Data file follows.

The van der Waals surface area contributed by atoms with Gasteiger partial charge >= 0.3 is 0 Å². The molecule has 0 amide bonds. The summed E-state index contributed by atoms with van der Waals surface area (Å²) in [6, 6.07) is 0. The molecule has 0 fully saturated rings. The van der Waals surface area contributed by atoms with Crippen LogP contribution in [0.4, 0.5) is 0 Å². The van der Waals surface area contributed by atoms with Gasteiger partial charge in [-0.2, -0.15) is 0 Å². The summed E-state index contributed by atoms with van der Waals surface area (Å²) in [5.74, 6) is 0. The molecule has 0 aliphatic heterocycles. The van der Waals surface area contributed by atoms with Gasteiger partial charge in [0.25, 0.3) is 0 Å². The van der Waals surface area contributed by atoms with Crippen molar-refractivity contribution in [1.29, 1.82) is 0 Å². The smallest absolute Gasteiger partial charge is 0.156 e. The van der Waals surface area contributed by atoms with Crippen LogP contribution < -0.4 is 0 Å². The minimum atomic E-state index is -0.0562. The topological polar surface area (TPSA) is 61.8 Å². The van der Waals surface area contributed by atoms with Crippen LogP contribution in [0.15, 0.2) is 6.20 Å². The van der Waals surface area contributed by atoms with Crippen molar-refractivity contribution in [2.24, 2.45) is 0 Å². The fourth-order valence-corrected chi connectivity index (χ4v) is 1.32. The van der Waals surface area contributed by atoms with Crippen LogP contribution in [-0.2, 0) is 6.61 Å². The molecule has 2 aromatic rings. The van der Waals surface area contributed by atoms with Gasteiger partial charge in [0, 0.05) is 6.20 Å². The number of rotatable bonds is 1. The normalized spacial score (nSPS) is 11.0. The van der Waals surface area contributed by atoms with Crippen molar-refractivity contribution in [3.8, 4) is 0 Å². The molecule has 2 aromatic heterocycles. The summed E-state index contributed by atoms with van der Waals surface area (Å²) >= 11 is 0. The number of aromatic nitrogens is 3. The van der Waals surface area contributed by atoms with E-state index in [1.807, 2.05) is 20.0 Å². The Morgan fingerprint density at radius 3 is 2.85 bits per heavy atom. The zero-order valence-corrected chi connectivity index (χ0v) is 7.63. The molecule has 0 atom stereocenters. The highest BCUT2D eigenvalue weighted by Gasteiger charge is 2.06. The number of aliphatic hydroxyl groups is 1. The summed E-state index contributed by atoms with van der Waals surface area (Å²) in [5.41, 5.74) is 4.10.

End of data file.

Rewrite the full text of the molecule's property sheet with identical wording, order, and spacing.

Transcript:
The van der Waals surface area contributed by atoms with Gasteiger partial charge >= 0.3 is 0 Å². The molecule has 0 amide bonds. The summed E-state index contributed by atoms with van der Waals surface area (Å²) in [6, 6.07) is 0. The molecule has 0 fully saturated rings. The van der Waals surface area contributed by atoms with Crippen LogP contribution in [0.4, 0.5) is 0 Å². The van der Waals surface area contributed by atoms with Gasteiger partial charge in [-0.2, -0.15) is 0 Å². The summed E-state index contributed by atoms with van der Waals surface area (Å²) in [5.74, 6) is 0. The molecule has 0 aliphatic heterocycles. The van der Waals surface area contributed by atoms with Gasteiger partial charge in [0.25, 0.3) is 0 Å². The van der Waals surface area contributed by atoms with Crippen molar-refractivity contribution in [1.29, 1.82) is 0 Å². The smallest absolute Gasteiger partial charge is 0.156 e. The van der Waals surface area contributed by atoms with Crippen LogP contribution < -0.4 is 0 Å². The minimum atomic E-state index is -0.0562. The topological polar surface area (TPSA) is 61.8 Å². The van der Waals surface area contributed by atoms with Crippen LogP contribution in [0.15, 0.2) is 6.20 Å². The van der Waals surface area contributed by atoms with Crippen molar-refractivity contribution in [2.24, 2.45) is 0 Å². The fourth-order valence-corrected chi connectivity index (χ4v) is 1.32. The van der Waals surface area contributed by atoms with Crippen LogP contribution in [-0.2, 0) is 6.61 Å². The molecule has 2 aromatic rings. The van der Waals surface area contributed by atoms with Gasteiger partial charge in [0, 0.05) is 6.20 Å². The number of rotatable bonds is 1. The normalized spacial score (nSPS) is 11.0. The van der Waals surface area contributed by atoms with Crippen molar-refractivity contribution in [3.8, 4) is 0 Å². The molecule has 2 aromatic heterocycles. The summed E-state index contributed by atoms with van der Waals surface area (Å²) >= 11 is 0. The number of aromatic nitrogens is 3. The van der Waals surface area contributed by atoms with E-state index in [1.807, 2.05) is 20.0 Å². The Morgan fingerprint density at radius 3 is 2.85 bits per heavy atom. The zero-order valence-corrected chi connectivity index (χ0v) is 7.63. The molecule has 0 atom stereocenters. The highest BCUT2D eigenvalue weighted by Gasteiger charge is 2.06. The number of aliphatic hydroxyl groups is 1. The summed E-state index contributed by atoms with van der Waals surface area (Å²) in [5.41, 5.74) is 4.10.